Enabling youth participation in school-based computer-supported community development in Canada Academic Article uri icon

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abstract

  • Schools are a main setting for health promotion for youth. A qualitative case study was undertaken in an inner-city, Canadian school. It explored factors that enabled and constrained youth in the process of a school-based computer-supported community development (CD) project. Nineteen grade seven and eight students worked with four adult facilitators for 12 weeks. They completed a community assessment, planned and implemented actions to improve their school environment. Data were collected by: youth and adult interviews, participant observation, content analysis of online postings and two surveys. Constant comparison and triangulation from various data sources and methods were used to verify themes. Themes were categorized as intrinsic or extrinsic enabling and constraining factors. Intrinsic enabling factors were youth' s perceptions that they were making a difference, and feeling recognized for and having ownership of their work. Extrinsic enabling factors included flexibility in youth's choice of activities, supportive adults and community members and the use of incentives. Intrinsic constraining factors were the perceived slow pace of the CD process, and difficulties in getting group consensus/decision-making. Extrinsic constraining factors included: school disruptions and schedules, a lack of 'buy-in' from teachers and parents, and resource demands-people and computers. Relationships between these factors are noted. Research and practice implications regarding school-based CD to promote youth resiliency are discussed.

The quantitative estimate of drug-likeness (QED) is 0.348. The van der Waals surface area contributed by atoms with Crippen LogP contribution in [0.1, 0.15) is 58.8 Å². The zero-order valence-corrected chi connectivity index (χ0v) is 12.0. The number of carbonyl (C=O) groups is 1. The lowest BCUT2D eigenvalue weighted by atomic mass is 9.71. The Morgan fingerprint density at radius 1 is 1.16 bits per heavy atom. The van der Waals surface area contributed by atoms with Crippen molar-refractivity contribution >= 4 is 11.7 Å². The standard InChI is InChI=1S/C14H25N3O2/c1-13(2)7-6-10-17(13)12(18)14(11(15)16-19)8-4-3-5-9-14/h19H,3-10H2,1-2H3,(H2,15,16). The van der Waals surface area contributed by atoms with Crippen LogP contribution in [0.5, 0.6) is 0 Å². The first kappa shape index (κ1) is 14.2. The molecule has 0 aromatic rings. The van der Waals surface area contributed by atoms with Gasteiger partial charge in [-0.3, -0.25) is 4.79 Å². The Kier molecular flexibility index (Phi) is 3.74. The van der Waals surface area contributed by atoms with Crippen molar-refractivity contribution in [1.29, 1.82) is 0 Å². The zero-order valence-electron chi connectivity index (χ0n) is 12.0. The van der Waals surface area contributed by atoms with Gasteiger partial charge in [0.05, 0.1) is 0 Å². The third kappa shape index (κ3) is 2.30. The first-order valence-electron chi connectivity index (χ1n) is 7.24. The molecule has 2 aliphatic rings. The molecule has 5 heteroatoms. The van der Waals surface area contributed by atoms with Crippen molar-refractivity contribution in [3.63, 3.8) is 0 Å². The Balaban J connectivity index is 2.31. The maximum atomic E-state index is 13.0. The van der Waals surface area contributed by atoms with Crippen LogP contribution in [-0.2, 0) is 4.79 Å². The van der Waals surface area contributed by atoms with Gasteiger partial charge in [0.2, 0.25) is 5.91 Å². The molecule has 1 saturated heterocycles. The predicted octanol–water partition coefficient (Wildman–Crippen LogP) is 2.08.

publication date

  • September 1, 2005